constructive contract

Primary tabs

A constructive contract, also known as a quasi-contract, is an obligation created by the law of equity and justice in the absence of any agreement between the parties to prevent unjust enrichment. Notably, a court cannot find a quasi-contract if there already exists a contract, either express or implied, covering the same subject matter. 

As established in Bailey v. West, a constructive contract may occur “if there exists a benefit conferred upon defendant by plaintiff, appreciation by the defendant of such benefit, and acceptance and retention by the defendant of such benefit under such circumstances that it would be inequitable to retain the benefit without payment of the value thereof.”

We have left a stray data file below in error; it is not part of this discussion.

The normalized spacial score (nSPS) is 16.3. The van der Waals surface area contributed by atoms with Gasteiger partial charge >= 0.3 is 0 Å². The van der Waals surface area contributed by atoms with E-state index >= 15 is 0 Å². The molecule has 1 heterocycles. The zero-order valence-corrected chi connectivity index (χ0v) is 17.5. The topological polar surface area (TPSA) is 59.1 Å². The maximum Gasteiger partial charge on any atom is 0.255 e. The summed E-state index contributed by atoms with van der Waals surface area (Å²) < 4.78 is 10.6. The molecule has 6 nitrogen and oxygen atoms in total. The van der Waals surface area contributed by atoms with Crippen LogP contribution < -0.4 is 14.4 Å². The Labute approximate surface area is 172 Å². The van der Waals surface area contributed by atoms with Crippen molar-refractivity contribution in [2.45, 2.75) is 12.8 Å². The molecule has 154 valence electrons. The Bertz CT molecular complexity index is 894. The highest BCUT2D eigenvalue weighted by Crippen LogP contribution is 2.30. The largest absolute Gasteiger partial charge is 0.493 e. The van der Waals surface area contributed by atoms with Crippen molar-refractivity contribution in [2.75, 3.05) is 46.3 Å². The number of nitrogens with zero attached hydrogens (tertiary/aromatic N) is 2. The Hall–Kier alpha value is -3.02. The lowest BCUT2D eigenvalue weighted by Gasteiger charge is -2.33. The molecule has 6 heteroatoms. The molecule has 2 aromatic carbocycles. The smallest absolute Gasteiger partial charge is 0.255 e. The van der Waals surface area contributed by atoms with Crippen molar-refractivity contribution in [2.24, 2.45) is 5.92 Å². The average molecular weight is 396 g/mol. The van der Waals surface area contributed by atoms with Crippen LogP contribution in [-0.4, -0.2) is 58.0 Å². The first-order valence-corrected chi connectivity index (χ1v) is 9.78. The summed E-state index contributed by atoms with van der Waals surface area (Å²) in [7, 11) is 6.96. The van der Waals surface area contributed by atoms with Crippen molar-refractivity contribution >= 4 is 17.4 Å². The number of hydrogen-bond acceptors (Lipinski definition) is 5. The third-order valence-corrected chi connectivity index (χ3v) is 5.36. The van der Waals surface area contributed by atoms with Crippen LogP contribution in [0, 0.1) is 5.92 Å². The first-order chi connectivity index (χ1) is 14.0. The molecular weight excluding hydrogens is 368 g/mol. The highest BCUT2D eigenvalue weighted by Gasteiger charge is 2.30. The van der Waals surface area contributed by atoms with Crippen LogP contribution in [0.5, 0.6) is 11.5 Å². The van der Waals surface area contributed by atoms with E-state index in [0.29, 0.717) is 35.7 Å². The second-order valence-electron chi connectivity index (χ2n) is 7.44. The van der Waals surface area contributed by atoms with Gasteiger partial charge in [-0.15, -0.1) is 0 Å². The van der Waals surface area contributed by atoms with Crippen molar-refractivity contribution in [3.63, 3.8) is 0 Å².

[Last updated in July of 2022 by the Wex Definitions Team]